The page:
By Arthur Rimbaud
When the child’s forehead, full of red torments,
Implores the white swarm of indistinct dreams,
There come near his bed two tall charming sisters
With slim fingers that have silvery nails.
They seat the child in front of a wide open
Window where the blue air bathes a mass of flowers
And in his heavy hair where the dew falls
Move their delicate, fearful and enticing fingers.
He listens to the singing of their apprehensive breath.
Which smells of long rosy plant honey
And which at times a hiss interrupts, saliva
Caught on the lip or desire for kisses.
He hears their black eyelashes beating in the perfumed
Silence; and their gentle electric fingers
Make in his half-drunken indolence the death of the little lice
Crackle under their royal nails.
Then the wine of Sloth rises in him,
The sigh of an harmonica which could bring on delirium;
The child feels, according to the slowness of the caresses
Surging in him and dying continuously a desire to cry.
Arthur Rimbaud, "The Seekers of Lice" from Complete Works, Selected Letters. Copyright © 2005 by Arthur Rimbaud. Reprinted by permission of The University of Chicago Press.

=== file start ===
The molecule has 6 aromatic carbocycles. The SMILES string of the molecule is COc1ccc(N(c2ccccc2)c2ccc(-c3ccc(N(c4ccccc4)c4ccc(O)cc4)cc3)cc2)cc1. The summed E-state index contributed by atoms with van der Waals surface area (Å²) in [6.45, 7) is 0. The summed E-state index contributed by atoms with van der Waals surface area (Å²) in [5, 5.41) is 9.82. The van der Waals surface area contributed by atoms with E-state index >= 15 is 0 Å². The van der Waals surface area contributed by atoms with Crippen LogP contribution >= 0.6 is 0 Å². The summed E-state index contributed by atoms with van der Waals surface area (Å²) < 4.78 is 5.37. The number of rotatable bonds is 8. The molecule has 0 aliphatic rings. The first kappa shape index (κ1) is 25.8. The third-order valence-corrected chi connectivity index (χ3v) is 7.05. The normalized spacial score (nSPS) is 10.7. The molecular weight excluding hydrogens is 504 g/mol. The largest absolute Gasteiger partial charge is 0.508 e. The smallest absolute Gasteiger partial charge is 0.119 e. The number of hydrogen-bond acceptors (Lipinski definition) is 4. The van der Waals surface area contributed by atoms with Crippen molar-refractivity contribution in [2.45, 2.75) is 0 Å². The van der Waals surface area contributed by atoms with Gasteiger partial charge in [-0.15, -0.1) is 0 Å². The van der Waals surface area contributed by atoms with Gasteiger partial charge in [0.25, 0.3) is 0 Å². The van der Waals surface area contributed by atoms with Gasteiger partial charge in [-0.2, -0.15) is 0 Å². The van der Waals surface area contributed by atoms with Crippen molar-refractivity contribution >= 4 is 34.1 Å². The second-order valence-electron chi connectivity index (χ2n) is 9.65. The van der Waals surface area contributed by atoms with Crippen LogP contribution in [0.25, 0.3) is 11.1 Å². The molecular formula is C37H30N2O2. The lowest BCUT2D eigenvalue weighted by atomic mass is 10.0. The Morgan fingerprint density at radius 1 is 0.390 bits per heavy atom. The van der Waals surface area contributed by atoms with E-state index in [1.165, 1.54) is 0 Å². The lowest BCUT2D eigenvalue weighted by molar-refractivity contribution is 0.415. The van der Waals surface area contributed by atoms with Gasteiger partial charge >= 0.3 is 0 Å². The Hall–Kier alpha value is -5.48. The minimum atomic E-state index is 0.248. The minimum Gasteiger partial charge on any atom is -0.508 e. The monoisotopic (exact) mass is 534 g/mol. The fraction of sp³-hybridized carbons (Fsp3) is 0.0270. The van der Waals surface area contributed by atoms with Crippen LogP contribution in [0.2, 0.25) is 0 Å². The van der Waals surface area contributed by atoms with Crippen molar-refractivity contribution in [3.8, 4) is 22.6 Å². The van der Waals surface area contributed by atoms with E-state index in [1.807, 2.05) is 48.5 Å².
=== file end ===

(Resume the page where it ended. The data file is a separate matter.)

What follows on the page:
Source: Complete Works, Selected Letters (University of Chicago Press, 2005)
Arthur Rimbaud is the supreme child genius in the history of poetry. Born in Charleville, France, he attended school there, then left for Paris where he embarked on a disastrous but enormously productive relationship with another great poet, Paul Verlaine. When that affair wrecked itself spectacularly—with Verlaine sent to prison for shooting Rimbaud—Rimbaud apparently abandoned poetry, left Europe, eventually lived in east Africa briefly, and returned to France to die of cancer at the age of 37, a virtually unknown man. Once buried, though, he gradually dawned as the blazing comet of early Modernist verse.
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